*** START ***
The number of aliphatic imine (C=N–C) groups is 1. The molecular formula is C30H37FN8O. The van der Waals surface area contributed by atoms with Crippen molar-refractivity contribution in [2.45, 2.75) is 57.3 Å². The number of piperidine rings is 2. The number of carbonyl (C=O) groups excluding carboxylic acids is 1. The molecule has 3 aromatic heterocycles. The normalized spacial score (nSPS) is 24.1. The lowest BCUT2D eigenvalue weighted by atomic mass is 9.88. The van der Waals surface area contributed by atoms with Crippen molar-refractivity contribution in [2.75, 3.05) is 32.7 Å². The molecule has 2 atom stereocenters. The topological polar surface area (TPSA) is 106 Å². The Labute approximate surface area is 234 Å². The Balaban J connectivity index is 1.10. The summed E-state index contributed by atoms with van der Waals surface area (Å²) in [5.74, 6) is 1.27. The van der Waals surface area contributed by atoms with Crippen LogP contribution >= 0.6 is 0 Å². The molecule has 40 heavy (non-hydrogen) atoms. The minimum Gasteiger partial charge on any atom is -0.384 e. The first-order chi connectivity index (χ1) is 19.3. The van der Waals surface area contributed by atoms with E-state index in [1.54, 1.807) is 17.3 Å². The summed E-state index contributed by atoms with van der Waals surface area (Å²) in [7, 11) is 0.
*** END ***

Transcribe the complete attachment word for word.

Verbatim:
The number of aliphatic imine (C=N–C) groups is 1. The molecular formula is C30H37FN8O. The van der Waals surface area contributed by atoms with Crippen molar-refractivity contribution in [2.45, 2.75) is 57.3 Å². The number of piperidine rings is 2. The number of carbonyl (C=O) groups excluding carboxylic acids is 1. The molecule has 3 aromatic heterocycles. The normalized spacial score (nSPS) is 24.1. The lowest BCUT2D eigenvalue weighted by atomic mass is 9.88. The van der Waals surface area contributed by atoms with Crippen molar-refractivity contribution in [2.75, 3.05) is 32.7 Å². The molecule has 2 atom stereocenters. The topological polar surface area (TPSA) is 106 Å². The Labute approximate surface area is 234 Å². The Balaban J connectivity index is 1.10. The summed E-state index contributed by atoms with van der Waals surface area (Å²) in [5.74, 6) is 1.27. The van der Waals surface area contributed by atoms with Crippen LogP contribution >= 0.6 is 0 Å². The molecule has 40 heavy (non-hydrogen) atoms. The minimum Gasteiger partial charge on any atom is -0.384 e. The first-order chi connectivity index (χ1) is 19.3. The van der Waals surface area contributed by atoms with E-state index in [1.54, 1.807) is 17.3 Å². The summed E-state index contributed by atoms with van der Waals surface area (Å²) in [7, 11) is 0.